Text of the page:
Because Grobler treats each individual in a different way, there is always the chance that some may consider that others are receiving preferential treatment. This is where mutual trust comes in. The coach must know, on one side, that the athlete will not shirk any effort to achieve. On the flip side, all athletes must learn that the coach only has the good of the team at heart — there are no favourites. “The coach has to establish a partnership with the athlete. Like all good partnerships, it has to be based on trust. Nothing should be kept under the table.”

Grobler constantly conducts one-to-one discussions with athletes so he can gauge the mental state of his charges. “A successful athlete-coach partnership must be coach-driven but the coach cannot function without good feedback from the athletes. An important part of the coach’s job is to listen.”

Few people like confrontation and the amiable Grobler is no exception. But he forces himself to engage in honest criticism: “It’s never nice. But you must always start from a base of trust, partnership and openness. We shouldn’t be shy of bringing things out on the table. We could just make every day nice, with no problems. But you will never improve that way.”

Grobler normally reserves his sharpest criticism for one individual — himself. If an athlete is underperforming despite his or her best efforts, he takes it personally, and he challenges himself to come up with a more effective strategy for that individual. “I feel responsible and always say that we are in the same boat,” he said. “If the athletes win, it’s their victory. If they lose, then it’s the coach’s fault. I feel a lot more down than the athletes sometimes. I am always first say to myself, ‘Maybe I made a mistake’.”

It is difficult to imagine Grobler losing his temper. But if an athlete threatens the trust that has been painstakingly built up between the two of them, then self-criticism and constructive feedback fly out of the window: “If I see they are cutting corners again and again, then I get very upset . . . I always say the last stroke counts. The last stroke last year made us Olympic champions. They all have to learn that in training.”

That last stroke in Athens won an Olympic gold for the coxless four crew of Pinsent, Cracknell, Coode and Steve Williams by the margin of 45 centimetres — or 0.08 seconds. This victory was particularly sweet for Grobler, because it came in the wake of a highly controversial and widely criticised shift in selection policy in the weeks before the race.

Pinsent and Cracknell were originally down to compete in the coxless pairs. But Grobler decided that the best chance for a British gold would require them to switch to the coxless fours, displacing a devastated Rick Dunn andToby Garnett.

The ruthlessness of the decision inevitably created considerable tension in the squad. Grobler was again prepared to sacrifice a cosy atmosphere in the pursuit of excellence. “I don’t do things just to make trouble or show how powerful I am,” he said. “But nor do I run away from the job.”

The German is happy and settled in Henley, describing himself as “more British than the Brits”. Filled with energy by the prospect of the rebuilding process that lies ahead, he hopes shortly to get the nod to continue in his current role until the London games in 2012. Doesn’t he want to start to wind down, to relax a bit? “I relax in the morning when everyone comes in on time.”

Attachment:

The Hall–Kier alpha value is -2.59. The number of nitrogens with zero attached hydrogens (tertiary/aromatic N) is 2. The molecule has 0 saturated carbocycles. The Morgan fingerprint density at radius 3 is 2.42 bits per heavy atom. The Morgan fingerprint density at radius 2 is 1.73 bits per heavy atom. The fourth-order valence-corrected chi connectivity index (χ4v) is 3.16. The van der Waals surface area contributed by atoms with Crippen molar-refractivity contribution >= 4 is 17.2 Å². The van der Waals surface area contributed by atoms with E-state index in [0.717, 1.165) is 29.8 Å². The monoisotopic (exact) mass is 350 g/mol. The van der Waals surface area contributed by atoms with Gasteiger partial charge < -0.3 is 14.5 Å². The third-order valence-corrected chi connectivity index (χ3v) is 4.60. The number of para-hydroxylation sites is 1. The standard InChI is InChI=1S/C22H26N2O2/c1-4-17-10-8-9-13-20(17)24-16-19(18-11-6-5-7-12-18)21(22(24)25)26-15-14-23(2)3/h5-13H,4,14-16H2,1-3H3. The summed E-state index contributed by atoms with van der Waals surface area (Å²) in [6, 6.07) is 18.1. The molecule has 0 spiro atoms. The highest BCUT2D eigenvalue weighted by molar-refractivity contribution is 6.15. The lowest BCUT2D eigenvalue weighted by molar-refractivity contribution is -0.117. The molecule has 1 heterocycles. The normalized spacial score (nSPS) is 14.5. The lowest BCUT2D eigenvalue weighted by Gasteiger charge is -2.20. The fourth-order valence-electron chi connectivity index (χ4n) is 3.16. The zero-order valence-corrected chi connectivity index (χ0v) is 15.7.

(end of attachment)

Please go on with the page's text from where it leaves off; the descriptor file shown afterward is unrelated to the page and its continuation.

Jurgen Grobler's leadership lessons:
Love your job. Enjoy helping others achieve their goals
To be a good manager, you have to love managing. This passion will ensure your dedication to the job. It will also be infectious, increasing the commitment of others and inspiring them to attain their own goals.

Mutual trust and openness are key — guard them jealously.
No manager can operate effectively without trust. The team must believe that the manager treats them with honesty and integrity and hides nothing. For his part, the manager must know that each team member shares his goals.

Question yourself before you question your team
You are responsible for the underperformance of any member of your team. Always analyse your own performance as a manager before criticising others

Don’t run away from tough decisions
It is easy to sit in your ivory tower and avoid confronting awkward issues. Some decisions might antagonise certain individuals. That doesn't mean you shouldn’t make them. It’s your job. You’re a manager.

No two people are the same — deal with them differently
If you deal with everybody in an identical way, you will not get the best out of your team. It is your responsibility to find out what makes each individual tick and then manage them accordingly.

No criticism means no progress
For your people to improve, they have to know where they are going wrong. Criticising others might not be pleasant, but having a nice, cosy life should not be your goal.

Managing others is not a one-way process. Always listen
Listen to what your team is telling you. If you don’t, you won’t understand them. And if you don’t understand them, you can’t manage them.

Shun all favouritism. Performance is all.
There is no room for cronyism in any team or organisation that strives for excellence. Who is best able to carry out a specific task or fulfil a particular role? That is the only relevant question in selection and recruitment.